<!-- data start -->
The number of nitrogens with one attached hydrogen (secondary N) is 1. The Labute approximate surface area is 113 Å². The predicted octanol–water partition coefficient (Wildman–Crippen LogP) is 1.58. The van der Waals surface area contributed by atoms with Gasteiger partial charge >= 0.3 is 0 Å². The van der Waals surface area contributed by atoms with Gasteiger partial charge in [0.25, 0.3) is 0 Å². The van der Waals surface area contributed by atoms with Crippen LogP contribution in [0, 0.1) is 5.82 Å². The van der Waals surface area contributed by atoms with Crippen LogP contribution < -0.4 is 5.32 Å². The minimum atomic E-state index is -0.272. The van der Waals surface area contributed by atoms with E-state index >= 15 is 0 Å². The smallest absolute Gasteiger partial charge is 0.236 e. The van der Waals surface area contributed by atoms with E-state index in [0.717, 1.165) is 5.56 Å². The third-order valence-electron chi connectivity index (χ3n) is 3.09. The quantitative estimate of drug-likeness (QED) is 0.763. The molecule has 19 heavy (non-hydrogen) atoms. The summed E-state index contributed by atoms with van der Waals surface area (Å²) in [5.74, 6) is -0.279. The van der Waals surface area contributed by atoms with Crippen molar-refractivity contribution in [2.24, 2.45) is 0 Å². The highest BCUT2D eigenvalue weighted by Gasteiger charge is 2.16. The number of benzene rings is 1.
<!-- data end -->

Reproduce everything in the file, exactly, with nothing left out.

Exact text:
The number of nitrogens with one attached hydrogen (secondary N) is 1. The Labute approximate surface area is 113 Å². The predicted octanol–water partition coefficient (Wildman–Crippen LogP) is 1.58. The van der Waals surface area contributed by atoms with Gasteiger partial charge >= 0.3 is 0 Å². The van der Waals surface area contributed by atoms with Gasteiger partial charge in [0.25, 0.3) is 0 Å². The van der Waals surface area contributed by atoms with Crippen LogP contribution in [0, 0.1) is 5.82 Å². The van der Waals surface area contributed by atoms with Crippen LogP contribution < -0.4 is 5.32 Å². The minimum atomic E-state index is -0.272. The van der Waals surface area contributed by atoms with E-state index >= 15 is 0 Å². The smallest absolute Gasteiger partial charge is 0.236 e. The van der Waals surface area contributed by atoms with E-state index in [0.717, 1.165) is 5.56 Å². The third-order valence-electron chi connectivity index (χ3n) is 3.09. The quantitative estimate of drug-likeness (QED) is 0.763. The molecule has 19 heavy (non-hydrogen) atoms. The summed E-state index contributed by atoms with van der Waals surface area (Å²) in [5.74, 6) is -0.279. The van der Waals surface area contributed by atoms with Crippen molar-refractivity contribution in [2.24, 2.45) is 0 Å². The highest BCUT2D eigenvalue weighted by Gasteiger charge is 2.16. The number of benzene rings is 1.